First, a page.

I’d seen images or movies of these weak angelic frail cancer kids that stirred sadness in my mind but this was not Lex. It didn’t matter how many shots or how many times her port was accessed it was always a fight. Confident that if she fought cancer in the same way she fought nurses she was going to prevail. She did better than we expected but due to a weakened immune system she gets shingles.
It was shortly after finishing a round of antiviral medication they proceed to start her second round of chemo. It was two treatments in that the neuropathy (nerve pain) was uncontrollable. They tried several medications but nothing was helping. Lindsey recalls the night she heard her praying her voice hoarse from all the screaming she did during her burning attacks.
“My heart… I can’t describe what that was like to watch.”
They were hitting her every thirty minutes and they couldn’t find medication that could tackle it. She was down on her knees pleading with Jesus, “Jesus wake up, why aren’t you listening?” Our Pastor Danny had been pushing for my family to consider moving her to Colorado he had the experience of working as a chaplain for hospice and had seen a lot of families looking for other methods to medicate.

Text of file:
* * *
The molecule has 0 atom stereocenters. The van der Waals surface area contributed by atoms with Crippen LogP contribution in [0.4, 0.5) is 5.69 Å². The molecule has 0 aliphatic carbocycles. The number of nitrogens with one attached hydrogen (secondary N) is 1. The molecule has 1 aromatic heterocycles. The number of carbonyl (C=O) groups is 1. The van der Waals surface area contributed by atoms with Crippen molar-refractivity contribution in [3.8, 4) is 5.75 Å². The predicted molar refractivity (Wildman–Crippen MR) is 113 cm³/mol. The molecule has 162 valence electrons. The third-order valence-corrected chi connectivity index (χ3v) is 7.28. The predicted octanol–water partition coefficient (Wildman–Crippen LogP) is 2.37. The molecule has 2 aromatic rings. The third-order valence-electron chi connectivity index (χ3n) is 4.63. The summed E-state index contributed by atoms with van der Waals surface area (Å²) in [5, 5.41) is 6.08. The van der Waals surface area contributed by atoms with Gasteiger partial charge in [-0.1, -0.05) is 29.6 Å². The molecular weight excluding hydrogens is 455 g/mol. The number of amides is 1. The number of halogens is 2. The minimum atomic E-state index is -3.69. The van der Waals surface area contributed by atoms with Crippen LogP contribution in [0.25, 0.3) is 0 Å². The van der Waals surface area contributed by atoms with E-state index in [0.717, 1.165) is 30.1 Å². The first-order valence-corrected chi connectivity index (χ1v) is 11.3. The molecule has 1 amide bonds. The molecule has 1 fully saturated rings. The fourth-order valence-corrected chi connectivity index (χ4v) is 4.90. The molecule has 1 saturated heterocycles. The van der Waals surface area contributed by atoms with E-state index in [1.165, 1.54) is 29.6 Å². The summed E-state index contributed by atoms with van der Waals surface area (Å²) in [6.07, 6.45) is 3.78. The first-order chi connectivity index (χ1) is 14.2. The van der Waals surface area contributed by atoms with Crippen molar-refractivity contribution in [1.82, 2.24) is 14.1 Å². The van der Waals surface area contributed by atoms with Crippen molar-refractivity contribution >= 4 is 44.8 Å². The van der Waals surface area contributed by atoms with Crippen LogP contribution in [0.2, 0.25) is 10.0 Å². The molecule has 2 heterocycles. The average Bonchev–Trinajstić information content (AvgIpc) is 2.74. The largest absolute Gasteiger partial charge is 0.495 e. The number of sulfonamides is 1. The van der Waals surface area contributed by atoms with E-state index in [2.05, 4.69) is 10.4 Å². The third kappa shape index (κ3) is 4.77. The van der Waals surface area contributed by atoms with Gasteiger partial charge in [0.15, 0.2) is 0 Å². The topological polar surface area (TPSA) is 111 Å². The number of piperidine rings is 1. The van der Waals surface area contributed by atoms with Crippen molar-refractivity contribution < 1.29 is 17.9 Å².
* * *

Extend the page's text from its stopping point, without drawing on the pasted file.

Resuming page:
The number of elderly people consuming cannabis continues to grow. I decided as the black sheep I was going to be the one to test this. I took her. If my sister took her she’d risk losing her. After one dose she was able to sleep six hours.
Through the help of the National Cancer Society after googling our rights I consulted them about moving her and they helped properly switched doctors and obtain all medical records as well. In the state of Oklahoma parents risk losing their children if they don’t follow through with the recommended treatment.
I watched a thirty two pound empty eyed little girl become a goofy kid all over again. We had honorary family in the Denver area so we were lucky she had a place to stay. She gained seven pounds within the first month she was there.
I was able to make it out for her last chemo and she was bummed she left her chemo blanket in Oklahoma so of course it was an excuse to buy a new blanket. We couldn’t just get a blanket without matching pajamas, Lex dressed as Batman and I am dressed as Superman.
“This isn’t my chemo blanket, this is my party blanket.”
On the last day of chemo we’re scrambling around in a house full of non morning people we managed to make it out of the house with everything. I look back Lex is smiling I ask her, “Lex did you pack your new chemo blanket?” Without hesitation she’s quick to correct me, “This isn’t my chemo blanket, this is my party blanket.” She jokes about how “gangster” she is because she tried cannabis at age 7.
I am pretty proud of this kid and know her strength is so apparent at such an early age as she continues to heal from the damage caused by chemotherapy and radiation.
It saddens me that there exists a stigma, a drug that causes so much damage to kids isn’t frowned upon but only because it doesn’t make them feel good.
— Teresa G